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. Last Updated: 07/27/2016

Zyuganov: Back to Past?

As the first round of elections approached, the liberal press became more nervous, if not hysterical, about the possible tragic consequences if the communists come to power. Communists have been charged with everything from wanting to renationalize all private business to the possibility of turning the country into a big gulag.


It is useless to point out to the authors of such articles that Russian communists, not to mention democrats, have become wiser over the years and that one can never step in the same river twice. They only respond: "They were in power and we know who they are," or "They want to return to the past, and some of them say it straight out."


Of course, in each of the five Russian communist parties -- which are headed by Gennady Zyuganov, Viktor Anpilov, Vladimir Kryuchkov, Nina Andreyeva and Oleg Shenin -- there are several people who would like to "conquer and divide" what has been lost. But those on the communist margins are not very numerous: The parties of Kryuchkov, Andreyeva and Shenin are simply dwarfs. The largest party to come out most clearly in support of a return to orthodox communism, the Russian Communist Workers' Party lead by Anpilov, does not number more than 50,000.


Such appeals could be carried out by the Russian Communist Party which has a solid influence in the provinces and makes up the largest party in Russia. But this party is in no way like the monolithic Leninist-Stalinist party that made half the world tremble in fear. Today, there are three distinct tendencies within the party -- the orthodox led by Albert Makashov and Valentin Varennikov, the pragmatic led by Zyuganov and Vladimir Semago and the "democratic" represented by State Duma speaker Gennady Seleznyov and Valentin Kuptsov. The difference between, for example, the orthodox Makashov and the millionaire Semago is so great that they would be very unlikely to dance to the other's tune. But even if the worst case scenario were possible and the orthodox gained the upper hand in the party, they could not repeat the attempt to build communism.


When Lenin and Stalin had begun such a project for the first time, the situation was entirely different. It was a different country with a disciplined party and defense structure, strong and authoritarian leaders who were even glorified, and finally, there was a belief in a grand idea that was shared by many people who were willing to make sacrifices for it. Moreover, the Soviet Union was faced with countries on its borders that were hostile to it, and the power and authority of any country at that time depended not on the quantity of computers or automobiles but on the will of the population and number of tanks. Russia and the world have changed much since then. Russia has neither the military force nor the ideas for new sharp shocks, and the world no longer looks at the country as an enemy.


Where would the orthodox communists need to begin to carry out their program? At first, of course, they would need to put pressure on the opposition within the party. Then they would need to confiscate property, from factories to houses, including dachas, or summer houses. But such people now number in the tens of millions. And it is not so long ago when their ancestors were often led like cattle to a slaughter. They have not forgotten this. Moreover, many now bear arms, whereas the armed forces are disorganized and corrupt. I would not want to witness an attempt to confiscate a dacha from, for example, a member of the ruthless Cobra militia who has recently returned from Chechnya.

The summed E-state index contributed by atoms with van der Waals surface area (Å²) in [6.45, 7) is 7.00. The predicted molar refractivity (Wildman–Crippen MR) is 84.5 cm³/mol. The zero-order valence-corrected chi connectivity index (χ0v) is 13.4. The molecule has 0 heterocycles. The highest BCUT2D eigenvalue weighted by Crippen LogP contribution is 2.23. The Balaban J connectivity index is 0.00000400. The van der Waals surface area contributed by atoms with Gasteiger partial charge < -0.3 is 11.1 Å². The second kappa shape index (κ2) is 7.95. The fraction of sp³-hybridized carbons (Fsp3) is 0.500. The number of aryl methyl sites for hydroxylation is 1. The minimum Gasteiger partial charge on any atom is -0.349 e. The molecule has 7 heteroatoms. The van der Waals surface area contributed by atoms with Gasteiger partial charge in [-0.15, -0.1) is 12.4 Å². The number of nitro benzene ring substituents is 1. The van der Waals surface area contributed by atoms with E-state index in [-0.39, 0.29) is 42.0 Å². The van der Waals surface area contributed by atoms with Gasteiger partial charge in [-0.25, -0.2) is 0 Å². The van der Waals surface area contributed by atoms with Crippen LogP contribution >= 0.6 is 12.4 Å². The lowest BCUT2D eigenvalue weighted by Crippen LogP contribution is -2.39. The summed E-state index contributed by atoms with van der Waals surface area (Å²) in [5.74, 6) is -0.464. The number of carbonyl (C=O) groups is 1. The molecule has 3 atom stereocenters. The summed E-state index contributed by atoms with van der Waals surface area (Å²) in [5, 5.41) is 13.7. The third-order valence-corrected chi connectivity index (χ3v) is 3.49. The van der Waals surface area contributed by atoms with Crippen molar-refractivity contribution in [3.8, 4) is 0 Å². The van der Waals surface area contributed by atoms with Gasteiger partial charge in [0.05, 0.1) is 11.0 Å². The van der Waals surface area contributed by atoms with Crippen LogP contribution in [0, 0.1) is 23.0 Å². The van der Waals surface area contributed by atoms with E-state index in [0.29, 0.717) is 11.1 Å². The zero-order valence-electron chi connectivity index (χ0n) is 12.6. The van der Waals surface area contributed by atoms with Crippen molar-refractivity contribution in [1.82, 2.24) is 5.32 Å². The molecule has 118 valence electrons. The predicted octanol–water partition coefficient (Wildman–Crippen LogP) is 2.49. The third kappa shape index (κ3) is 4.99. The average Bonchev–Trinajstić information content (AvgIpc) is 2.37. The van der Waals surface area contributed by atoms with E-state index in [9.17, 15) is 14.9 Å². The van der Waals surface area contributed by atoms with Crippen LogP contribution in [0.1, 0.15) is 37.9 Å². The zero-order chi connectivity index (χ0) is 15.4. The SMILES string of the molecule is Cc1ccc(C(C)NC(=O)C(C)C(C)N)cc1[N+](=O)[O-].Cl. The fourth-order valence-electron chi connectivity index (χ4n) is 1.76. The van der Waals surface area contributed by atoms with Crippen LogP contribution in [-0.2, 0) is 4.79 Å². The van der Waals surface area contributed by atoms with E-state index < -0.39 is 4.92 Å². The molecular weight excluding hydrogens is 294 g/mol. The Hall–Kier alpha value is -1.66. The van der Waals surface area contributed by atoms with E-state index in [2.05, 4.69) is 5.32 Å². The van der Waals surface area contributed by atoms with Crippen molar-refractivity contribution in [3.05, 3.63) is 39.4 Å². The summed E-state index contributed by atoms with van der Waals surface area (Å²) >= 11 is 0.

But for argument's sake, let us assume that the orthodox communists succeeded without provoking civil war (which the Bolsheviks were unable to do). Bankers and businessmen would flee to the West and many who remained would have to be put in camps. But no number of camps could hold such a large number of people. They would need to arrest many private farmers, who make up a large part of the population and a good half of the Russian intelligentsia. Even Stalin did not succeed in this.


What could we then expect if Zyuganov wins in the second round of elections? For a start, the communists would have to explain their relations among themselves. Zyuganov is the most influential politician in the party. But to remain so, he would need to make some alliances if elected. The more radical sides would most likely be removed from positions of power and a central group would form around Zyuganov and the chairman of the Federation Council, Yegor Stroyev, Deputy Prime Minister Oleg Korolyov and Seleznyov. Judging from my personal acquaintance with these politicians as well as their actions and publicly-stated positions, they are far closer to great-power patriots than classical communists. In fact, Zyuganov could be said to be as much of a communist as Yeltsin is a democrat.


It is difficult to judge what kind of concrete measures Zyuganov would take if elected. He would certainly expand the role of the state in the economy and most likely introduce certain protectionist measures similar to those of Japan. Other measures would include an attempt to speed up integration of the Commonwealth of Independent States, for this is considered to be the most serious market for Russian industry. A real war against the country's criminal organizations would be launched and would inevitably involve repressive measures. But any attempts to repress representatives of big business is very unlikely. The communists are wise enough not to kill the chicken that is laying golden eggs. For they understand that the country requires large credits and investment, and for this, guarantees of stability are needed.





Alexander Kakotkin is a freelance writer. He contributed this comment to The Moscow Times.